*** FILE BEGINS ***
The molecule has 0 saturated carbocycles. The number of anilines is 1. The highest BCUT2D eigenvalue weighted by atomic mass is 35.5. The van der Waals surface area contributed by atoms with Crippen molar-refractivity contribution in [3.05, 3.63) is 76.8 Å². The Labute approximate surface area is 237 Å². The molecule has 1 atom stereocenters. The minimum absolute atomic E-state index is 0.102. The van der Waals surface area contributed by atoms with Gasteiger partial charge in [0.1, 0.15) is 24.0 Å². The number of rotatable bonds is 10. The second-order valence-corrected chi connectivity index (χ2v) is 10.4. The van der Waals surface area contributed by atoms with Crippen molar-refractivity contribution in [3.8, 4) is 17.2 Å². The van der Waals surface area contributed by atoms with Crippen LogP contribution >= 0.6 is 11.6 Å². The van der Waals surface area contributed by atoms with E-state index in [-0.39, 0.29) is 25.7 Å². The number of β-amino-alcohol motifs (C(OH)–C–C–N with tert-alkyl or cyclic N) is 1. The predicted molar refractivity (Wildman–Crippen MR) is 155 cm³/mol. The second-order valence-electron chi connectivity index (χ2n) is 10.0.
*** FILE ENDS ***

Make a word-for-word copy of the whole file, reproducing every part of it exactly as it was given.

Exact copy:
The molecule has 0 saturated carbocycles. The number of anilines is 1. The highest BCUT2D eigenvalue weighted by atomic mass is 35.5. The van der Waals surface area contributed by atoms with Crippen molar-refractivity contribution in [3.05, 3.63) is 76.8 Å². The Labute approximate surface area is 237 Å². The molecule has 1 atom stereocenters. The minimum absolute atomic E-state index is 0.102. The van der Waals surface area contributed by atoms with Gasteiger partial charge in [0.1, 0.15) is 24.0 Å². The number of rotatable bonds is 10. The second-order valence-corrected chi connectivity index (χ2v) is 10.4. The van der Waals surface area contributed by atoms with Crippen molar-refractivity contribution in [3.8, 4) is 17.2 Å². The van der Waals surface area contributed by atoms with Crippen LogP contribution >= 0.6 is 11.6 Å². The van der Waals surface area contributed by atoms with E-state index in [-0.39, 0.29) is 25.7 Å². The number of β-amino-alcohol motifs (C(OH)–C–C–N with tert-alkyl or cyclic N) is 1. The predicted molar refractivity (Wildman–Crippen MR) is 155 cm³/mol. The second-order valence-electron chi connectivity index (χ2n) is 10.0.